Leeza Gibbons on Remembering Alzheimer's Caregivers

Anyone who's had a child sick with the flu knows how stressful it can be to take care of him or her. Now imagine what it's like to become a caretaker to a chronically sick child, parent, or other family member.

Some 13 years ago, Leeza Gibbons, former co-host of Entertainment Tonight, fell into the role of caregiver, along with her siblings, for her mother, who was diagnosed with Alzheimer's disease.

Alzheimer's disease is a progressive brain disorder characterized by dementia, which is a loss of memory and cognitive (thinking) skills. There are also personality changes in the later stages of the disease where the person with Alzheimer's may lash out at the caretaker, show fear, and have other distinct changes in personality and behavior. Leeza told me how her mother would get up n the middle of the night and wander and fall.

Leeza went home to South Carolina when her mother first suspected she had the early stages of Alzheimer's to decode her mother's symptoms and get a diagnosis. It was a tsunami of shock, Leeza told me. She sees now that she coped with such a life-changing diagnosis of a loved one by immersing herself into trying to find answers via research to fix her mother's disease. But Leeza developed depression and struggled with sleeplessness. She described it like this: "I was just wound up as tight as I could be [from anxiety]." And her anxiety affected everything in her life. Meanwhile, she says, her mother just needed her.

Over the years, Leeza witnessed her mother progressively degenerating. Ironically, Leeza, like other long-term caregivers, was on a somewhat parallel path. "Caregiver fatigue" placed her at increased risk of stroke, heart disease, and a long list of other medical conditions and already she suffered as a consequence of her role as caregiver from depression, another risk for caregivers.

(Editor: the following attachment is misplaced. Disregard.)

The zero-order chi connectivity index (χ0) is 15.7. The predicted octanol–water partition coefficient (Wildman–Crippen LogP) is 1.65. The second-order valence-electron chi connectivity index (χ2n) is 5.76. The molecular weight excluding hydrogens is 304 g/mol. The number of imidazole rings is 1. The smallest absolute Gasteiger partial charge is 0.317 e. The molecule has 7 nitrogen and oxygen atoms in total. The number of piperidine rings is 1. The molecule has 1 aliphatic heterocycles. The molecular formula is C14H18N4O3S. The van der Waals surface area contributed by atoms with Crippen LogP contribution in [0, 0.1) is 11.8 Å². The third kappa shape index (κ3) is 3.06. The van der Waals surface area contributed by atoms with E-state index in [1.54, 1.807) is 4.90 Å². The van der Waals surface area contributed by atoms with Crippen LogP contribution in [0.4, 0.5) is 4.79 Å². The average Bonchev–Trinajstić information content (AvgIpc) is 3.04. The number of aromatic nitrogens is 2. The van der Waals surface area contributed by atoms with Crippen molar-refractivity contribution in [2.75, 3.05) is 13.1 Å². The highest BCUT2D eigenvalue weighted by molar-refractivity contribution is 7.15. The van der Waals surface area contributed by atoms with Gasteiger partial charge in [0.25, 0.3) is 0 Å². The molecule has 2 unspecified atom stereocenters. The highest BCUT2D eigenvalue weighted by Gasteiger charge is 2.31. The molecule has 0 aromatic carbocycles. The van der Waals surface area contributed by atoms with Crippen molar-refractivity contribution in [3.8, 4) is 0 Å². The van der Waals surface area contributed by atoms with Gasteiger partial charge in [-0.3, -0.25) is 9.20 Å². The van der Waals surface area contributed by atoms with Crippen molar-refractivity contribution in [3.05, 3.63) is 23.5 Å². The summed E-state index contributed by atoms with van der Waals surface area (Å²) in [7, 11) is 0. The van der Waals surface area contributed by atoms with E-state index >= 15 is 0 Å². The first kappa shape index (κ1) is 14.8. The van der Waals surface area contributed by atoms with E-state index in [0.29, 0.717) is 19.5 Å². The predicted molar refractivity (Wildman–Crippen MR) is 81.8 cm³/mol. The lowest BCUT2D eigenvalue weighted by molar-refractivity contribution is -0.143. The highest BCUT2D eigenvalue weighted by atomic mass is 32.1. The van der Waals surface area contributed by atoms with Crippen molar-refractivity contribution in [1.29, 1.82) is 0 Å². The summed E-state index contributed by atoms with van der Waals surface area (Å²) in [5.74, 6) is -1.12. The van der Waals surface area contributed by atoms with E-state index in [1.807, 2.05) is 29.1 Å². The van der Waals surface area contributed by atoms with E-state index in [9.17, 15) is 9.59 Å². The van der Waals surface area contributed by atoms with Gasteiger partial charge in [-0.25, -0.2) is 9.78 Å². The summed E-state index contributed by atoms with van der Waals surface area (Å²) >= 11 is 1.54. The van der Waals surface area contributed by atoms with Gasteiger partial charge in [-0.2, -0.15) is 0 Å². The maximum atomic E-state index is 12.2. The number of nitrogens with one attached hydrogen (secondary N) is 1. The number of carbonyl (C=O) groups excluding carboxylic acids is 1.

But Leeza's mother helped ease some of the burden by accepting the diagnosis, asking for what she needed, and telling Leeza what she wanted, which helped in drawing some of her mother's friends back. People don't understand dementia and some withdraw, Leeza said. (That's true of many long-term medical conditions and diseases.) The earlier you get real with the diagnosis, the sooner you can line up your team, Leeza said. Leeza told me that the team won't include everyone, because everyone won't have what it takes to get on their battle gear.

While being a caregiver can take its toll, having a caregiver -- advocacy and the demonstration of love -- is so important to the person with the medical condition or disease that I wrote about the devastating effects of not having one in The Other Side of the Window.


And Leeza pointed out, there are deeply gratifying positive aspects of being a long-term caregiver. There are so many discoveries along the way, she said. You begin to see the individual as a stranger, but you respond by relating in spirit and energy. It's a quieter form of love, she said. For example, she felt comforted brushing her mother's hair. And Leeza learned to slow down and to have patience and to do her best, and that would be good enough. She also learned to be forgiving of herself and her mother and start over with a new normal. Recognizing that stress is coming and it's normal allows you to cope. It's a safe feeling, she said.

And then there's learning to be understanding, which is key. When you're taking care of someone with Alzheimer's disease, they can't show appreciation, and that's what we're motivated by, Leeza noted. She had to remind herself that her mother's lashing out was the disease talking.

Gibbons lost her mother to Alzheimer's disease 3 years ago.

When you lose your loved one, you lose your job that you've become an expert at, and you lose your purpose, Gibbons said. Many former caretakers turn to mentoring to offer their expertise in some way to those who need it. And that's what Gibbon's has done through Leeza's Place, which offers support and networking for caregivers.

Gibbons is also moderating a panel of Alzheimer's disease experts in a live webinar at 8 p.m. EST/ 5 p.m. PST on September 20, 2011, at AlzheimersDisease.com. The panel will include an Alzheimer's expert/neurologist, an elder law attorney, and a social worker, who will provide caregivers with tips and answer their questions during a live Q&A session.